The only other significant issue I had with the design of the unit is one that most other gaming laptops struggle with – a large, cumbersome power brick of a charger that is the bane of your existence when travelling. Coming from a MacBook and its compact charger, it’s a big sticking point. Often, I would leave the brick at home if I knew I was only going to use it for about a few hours while out and about – the battery life is adequate for this kind of use.
These are relatively minor gripes in the face of an otherwise positive experience using the Lenovo Legion 5i Pro as a portable workstation.
Lenovo Legion 5i Pro Review: Gaming performance
Testing the Legion as a work machine was useful and eye-opening, but of course, the chance to really put this machine through its paces as a video game machine with demanding graphics on was the thing I was really curious about.
The Legion 5i Pro I tested had a GeForce RTX 3060 Laptop GPU 6GB installed in it, and to be honest, I was not expecting it to perform as well as it did. Previously, my brain associated Nvidia XX60 series GPUs, as well as Laptop GPUs, as budget options with less power. But Laptop GPUs, and GPUs in general – have obviously made huge strides in the last couple of years.
The game I spent the most time testing was Cyberpunk 2077, for obvious reasons – the game runs on a very taxing game engine, and was infamous at launch for only being able to run smoothly on the highest of high-end PC setups. Despite being a couple of years old now, its dense environments, coupled with real-time ray-tracing (which simulates light in a more realistic fashion) and other post-processing effects make it a very rigorous test to challenge any modern setup. (Back in the day, I used Metro 2033 as a benchmark, now it’s Cyberpunk – what is it about proprietary European game engines that makes them so hard to run?)
Anyway, the verdict? With an external mouse plugged in, and using the Legion 5i’s lovely, built-in 2560 x 1600 screen – a 16:10 aspect screen that adds a little extra horizontal length compared to typical 16:9 screens – it was a great experience.
When running at an uncapped framerate, I largely hit an average of around 40 frames per second (fps) at high graphical setting presets. The Legion 5i Pro features Nvidia G-Sync to match the screen’s refresh rate to the action on screen, and it’s also got a matte finish, so playing Cyberpunk in a few different scenarios – even outdoors in the shade, worked really well.
This may not please everyone, mind you – there are plenty of performance-minded people out there who would prefer that everything run at a smooth 60fps, sometimes at the cost of resolution. That’s not me – I prefer sharper resolutions, and I am 100% fine with a steady 30fps, especially in single-player games. So for me, the Legion 5i really manages to reach the sweet spot.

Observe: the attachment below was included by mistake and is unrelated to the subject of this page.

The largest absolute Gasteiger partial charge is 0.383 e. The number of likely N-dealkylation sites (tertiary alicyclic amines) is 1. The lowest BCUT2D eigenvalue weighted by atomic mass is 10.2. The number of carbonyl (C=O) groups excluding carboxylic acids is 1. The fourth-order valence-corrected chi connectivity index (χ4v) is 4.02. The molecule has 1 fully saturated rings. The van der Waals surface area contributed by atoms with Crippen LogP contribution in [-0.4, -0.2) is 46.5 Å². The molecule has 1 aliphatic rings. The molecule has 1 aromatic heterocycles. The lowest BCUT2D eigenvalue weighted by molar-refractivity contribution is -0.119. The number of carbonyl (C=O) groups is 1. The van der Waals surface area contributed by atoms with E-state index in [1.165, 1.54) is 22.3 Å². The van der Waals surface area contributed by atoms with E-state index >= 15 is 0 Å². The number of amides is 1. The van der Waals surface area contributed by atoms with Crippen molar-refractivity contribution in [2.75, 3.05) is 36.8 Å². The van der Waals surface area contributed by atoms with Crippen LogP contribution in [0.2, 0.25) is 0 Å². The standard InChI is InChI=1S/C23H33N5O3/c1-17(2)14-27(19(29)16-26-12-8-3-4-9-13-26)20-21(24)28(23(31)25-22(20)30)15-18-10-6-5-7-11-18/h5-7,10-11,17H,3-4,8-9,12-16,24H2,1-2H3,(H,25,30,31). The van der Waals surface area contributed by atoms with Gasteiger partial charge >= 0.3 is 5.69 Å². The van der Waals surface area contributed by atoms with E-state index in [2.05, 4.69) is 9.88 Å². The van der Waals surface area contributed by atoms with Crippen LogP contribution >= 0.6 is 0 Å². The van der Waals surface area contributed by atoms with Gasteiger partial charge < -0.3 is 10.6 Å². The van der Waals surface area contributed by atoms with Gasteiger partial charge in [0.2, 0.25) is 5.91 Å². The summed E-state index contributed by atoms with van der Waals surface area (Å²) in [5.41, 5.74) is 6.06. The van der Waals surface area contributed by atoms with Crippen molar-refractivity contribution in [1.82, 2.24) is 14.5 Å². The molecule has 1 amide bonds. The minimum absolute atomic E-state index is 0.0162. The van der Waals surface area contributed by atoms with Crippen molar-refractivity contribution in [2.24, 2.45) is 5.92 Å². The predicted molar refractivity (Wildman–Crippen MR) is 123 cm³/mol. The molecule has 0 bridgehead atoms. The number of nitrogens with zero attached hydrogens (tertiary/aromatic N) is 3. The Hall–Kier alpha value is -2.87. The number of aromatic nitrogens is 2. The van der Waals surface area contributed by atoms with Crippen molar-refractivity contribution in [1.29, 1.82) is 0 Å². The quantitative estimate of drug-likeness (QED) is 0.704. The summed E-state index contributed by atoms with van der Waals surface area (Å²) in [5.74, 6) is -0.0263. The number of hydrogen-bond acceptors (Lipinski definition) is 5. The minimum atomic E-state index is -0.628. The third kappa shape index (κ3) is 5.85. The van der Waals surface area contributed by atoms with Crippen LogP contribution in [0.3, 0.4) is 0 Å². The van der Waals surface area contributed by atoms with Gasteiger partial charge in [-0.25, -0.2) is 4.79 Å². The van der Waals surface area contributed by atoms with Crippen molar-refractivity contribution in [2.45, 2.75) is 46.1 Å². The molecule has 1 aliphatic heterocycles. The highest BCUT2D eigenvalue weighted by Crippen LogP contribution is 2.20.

I should also mention again that the 5i Pro is not the top-end model of the Legion series. You have the option to fork out a bit more cash for an RTX 3070 in the 5i Pro, or make the leap to the next model up – the Legion 7i – which can come equipped with the far more powerful Geforce RTX 3080 8GB but at the cost of a significant price bump – almost AUD $2,000 more at the time of writing, with current online discounts in consideration.
Things weren’t as impressive when I tried hooking up the Lenovo Legion 5i Pro to a 4K monitor to see how things panned out there – the 5i struggled with this extra resolution bump, with Cyberpunk 2077’s frame rate dropping to an average of 20fps, sometimes lower. This machine isn’t a hassle-free way to play the latest blockbuster games at the highest possible standard – you’ll have to invest far more money for that luxury – but that’s an expected and reasonable outcome, and the performance is excellent for the price point.
However, what’s also to be expected is the incredible amount of noise the fans generate when playing something as demanding as Cyberpunk 2077. This is another inherent compromise you’ll need to consider when relying on a gaming laptop – you’ll absolutely need to play with a set of headphones, preferably with active noise cancelling to cut out the droning frequency. The Legion series has options to reduce the amount of fan noise the unit makes, but this comes at the cost of performance.
The key thing to take away is that the Lenovo 5i Pro can drive something as demanding as Cyberpunk 2077 in a handsome fashion with its in-built hardware, which is impressive. Everything less demanding than that – which is virtually everything else I can think of at the time of writing – will work just as well, if not much better. I used the 5i to play several games for review and leisure purposes, including adventure games, strategy games, and other first-person shooters, and it held up fantastically, in many instances maintaining a high level of fidelity and a 60fps performance.
Marvel’s Spider-Man worked a treat, as did God of War. I played about 30 minutes of a dozen different games on Xbox Game Pass (as you do) and nothing stood out as being suboptimal. At the request of the Lenovo representative, I also played the winemaking simulator Hundred Days, which, of course, ran exceptionally well. For 95% of the games I typically play, the Legion 5i Pro handled itself very well.
Lenovo Legion 5i Pro Review: Overall Impressions
The thing to take away from this is you can’t simply judge a gaming laptop’s performance by pushing it with the most taxing game you can imagine, because most of the time, you won’t be playing games like that – not every game pushes those boundaries.
The functionality of the Legion i5 Pro as a convenient, stylish, and comfortable work laptop, as well as its capabilities as a more than adequately powerful gaming machine, make it a very strong option to consolidate several of your lifestyle needs into an enticing all-rounder machine.
Four Stars: ★★★★
Lenovo Legion 5i Pro Gaming Laptop (16”, Gen 7)
Release Year: 2022
Price: From AU $2,049
A Lenovo Legion 5i Pro was loaned to GamesHub on a temporary basis for the purposes of this review.